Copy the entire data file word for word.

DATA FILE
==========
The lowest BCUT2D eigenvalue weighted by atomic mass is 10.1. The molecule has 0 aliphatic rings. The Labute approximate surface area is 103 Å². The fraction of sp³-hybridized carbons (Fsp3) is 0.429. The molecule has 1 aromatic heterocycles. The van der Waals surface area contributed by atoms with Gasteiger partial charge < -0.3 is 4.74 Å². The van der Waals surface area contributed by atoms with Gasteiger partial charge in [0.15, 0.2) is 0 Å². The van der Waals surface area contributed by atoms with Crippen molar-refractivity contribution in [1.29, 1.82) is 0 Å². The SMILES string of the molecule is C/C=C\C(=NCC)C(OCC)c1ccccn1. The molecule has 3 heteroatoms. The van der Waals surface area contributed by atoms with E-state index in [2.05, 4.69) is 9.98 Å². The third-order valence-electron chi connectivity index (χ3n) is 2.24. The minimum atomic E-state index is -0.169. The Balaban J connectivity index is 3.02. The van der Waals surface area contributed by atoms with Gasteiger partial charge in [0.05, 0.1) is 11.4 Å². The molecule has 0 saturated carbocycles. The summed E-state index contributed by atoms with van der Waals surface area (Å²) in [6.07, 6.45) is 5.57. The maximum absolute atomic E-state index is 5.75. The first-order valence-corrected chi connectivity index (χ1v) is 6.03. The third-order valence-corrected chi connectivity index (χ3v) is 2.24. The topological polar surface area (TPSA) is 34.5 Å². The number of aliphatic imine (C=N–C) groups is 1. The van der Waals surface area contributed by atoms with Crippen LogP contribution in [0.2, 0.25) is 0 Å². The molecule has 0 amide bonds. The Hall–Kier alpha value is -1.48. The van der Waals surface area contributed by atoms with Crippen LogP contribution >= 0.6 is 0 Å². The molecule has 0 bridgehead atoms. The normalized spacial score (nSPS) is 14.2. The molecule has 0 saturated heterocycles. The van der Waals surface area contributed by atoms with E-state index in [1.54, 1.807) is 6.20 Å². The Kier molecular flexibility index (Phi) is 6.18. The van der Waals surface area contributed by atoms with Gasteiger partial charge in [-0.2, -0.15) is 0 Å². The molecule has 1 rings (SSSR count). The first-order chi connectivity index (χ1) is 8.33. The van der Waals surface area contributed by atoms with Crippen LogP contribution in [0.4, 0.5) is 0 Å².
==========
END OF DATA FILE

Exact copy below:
The lowest BCUT2D eigenvalue weighted by atomic mass is 10.1. The molecule has 0 aliphatic rings. The Labute approximate surface area is 103 Å². The fraction of sp³-hybridized carbons (Fsp3) is 0.429. The molecule has 1 aromatic heterocycles. The van der Waals surface area contributed by atoms with Gasteiger partial charge < -0.3 is 4.74 Å². The van der Waals surface area contributed by atoms with Gasteiger partial charge in [0.15, 0.2) is 0 Å². The van der Waals surface area contributed by atoms with Crippen molar-refractivity contribution in [1.29, 1.82) is 0 Å². The SMILES string of the molecule is C/C=C\C(=NCC)C(OCC)c1ccccn1. The molecule has 3 heteroatoms. The van der Waals surface area contributed by atoms with E-state index in [2.05, 4.69) is 9.98 Å². The third-order valence-electron chi connectivity index (χ3n) is 2.24. The minimum atomic E-state index is -0.169. The Balaban J connectivity index is 3.02. The van der Waals surface area contributed by atoms with Gasteiger partial charge in [0.05, 0.1) is 11.4 Å². The molecule has 0 saturated carbocycles. The summed E-state index contributed by atoms with van der Waals surface area (Å²) in [6.07, 6.45) is 5.57. The maximum absolute atomic E-state index is 5.75. The first-order valence-corrected chi connectivity index (χ1v) is 6.03. The third-order valence-corrected chi connectivity index (χ3v) is 2.24. The topological polar surface area (TPSA) is 34.5 Å². The number of aliphatic imine (C=N–C) groups is 1. The van der Waals surface area contributed by atoms with Crippen LogP contribution in [0.2, 0.25) is 0 Å². The molecule has 0 amide bonds. The Hall–Kier alpha value is -1.48. The van der Waals surface area contributed by atoms with Crippen LogP contribution >= 0.6 is 0 Å². The molecule has 0 bridgehead atoms. The normalized spacial score (nSPS) is 14.2. The molecule has 0 saturated heterocycles. The van der Waals surface area contributed by atoms with E-state index in [1.54, 1.807) is 6.20 Å². The Kier molecular flexibility index (Phi) is 6.18. The van der Waals surface area contributed by atoms with Gasteiger partial charge in [-0.2, -0.15) is 0 Å². The molecule has 1 rings (SSSR count). The first-order chi connectivity index (χ1) is 8.33. The van der Waals surface area contributed by atoms with Crippen LogP contribution in [0.4, 0.5) is 0 Å².